Even though I wasn’t directly involved in the clinical trials, I’m happy to have made a contribution to research that could change people’s lives.

The focus now is on reducing the drug’s side effects and identifying which particular KCNT1 mutations – and therefore which patients – it can treat. So, there’s still a lot of work to be done before quinidine can be prescribed to treat these two forms of epilepsy.

Why did you choose to do your PhD at the University of Melbourne?

The University is ranked as the number one university in Australia, and that was certainly appealing. But the main reason was because I was going to be working with world-renowned researchers. And I would have access to the latest technology.

My PhD supervisors, Professor Petrou and Dr Snezana Maljevic, are leading scientists in ion channel research. And they have established labs with a good number of post-docs. Although not your supervisors, post-docs become your confidantes and help to give you the required motivation and push to keep going.

Also, the lab I worked in was brand new. A comfortable and inspiring lab was one of my most important criteria, because I knew I’d potentially be spending a lot of time there!

I also gained two important scholarships from the University – one covering the cost of the PhD and one for living expenses. It’s not easy to obtain these and I was very grateful.

What was the best part about your research?

Working with world-renowned researchers and having access to technology that helped me be more productive. For example, the lab has a piece of German machinery called a Robocyte, which enabled me to take the measurements I needed in a matter of hours rather than the days it would’ve taken to do manually. I could get results quickly and economically without going through too much fuss, which in turn meant that I could make more progress with my research.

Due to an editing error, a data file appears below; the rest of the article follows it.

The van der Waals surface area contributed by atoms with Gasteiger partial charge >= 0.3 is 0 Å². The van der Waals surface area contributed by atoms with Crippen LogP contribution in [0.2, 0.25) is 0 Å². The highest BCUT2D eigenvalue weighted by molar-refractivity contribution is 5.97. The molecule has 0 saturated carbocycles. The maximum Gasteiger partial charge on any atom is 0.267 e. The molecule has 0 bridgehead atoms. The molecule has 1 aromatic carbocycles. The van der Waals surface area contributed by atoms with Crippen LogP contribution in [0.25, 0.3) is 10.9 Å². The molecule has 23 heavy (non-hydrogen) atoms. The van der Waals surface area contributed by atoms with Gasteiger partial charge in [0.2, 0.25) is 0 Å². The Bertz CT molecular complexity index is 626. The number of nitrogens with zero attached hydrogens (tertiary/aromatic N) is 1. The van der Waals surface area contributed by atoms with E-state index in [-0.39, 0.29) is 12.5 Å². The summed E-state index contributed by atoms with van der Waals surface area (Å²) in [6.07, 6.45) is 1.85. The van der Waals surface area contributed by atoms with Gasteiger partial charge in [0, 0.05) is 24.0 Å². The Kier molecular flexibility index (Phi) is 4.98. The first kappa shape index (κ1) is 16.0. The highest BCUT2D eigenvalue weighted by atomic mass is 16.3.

I also received two awards from the Florey Institute for my presentations at the annual student talks. I used this money and other funding for travelling to conferences and lab visits. Networking was really important for my research: one of my collaborators was someone I met at a conference.

How has your PhD shaped your current work situation?

I’m no longer a researcher, but still very much interested and involved in research. After six years of being in a lab, I needed to go out and explore. Professor Petrou was very supportive of my move and has encouraged me to return to research whenever I want.

I’d always had an interest in business, and now I’m combining this with life sciences. I work for a scientific equipment company as one of their product managers. I manage the proteomics, biobanking and stem cells products, which include products that I came across in my PhD.

I travel around Australia and New Zealand to meet clients and explain how our products can solve their research challenges. The knowledge I gained during my research has made it possible for me to market and to talk confidently about the products.

I’ve been at the company for two and a half years and have carved my own path. I love my role. It’s different than research but it’s exciting.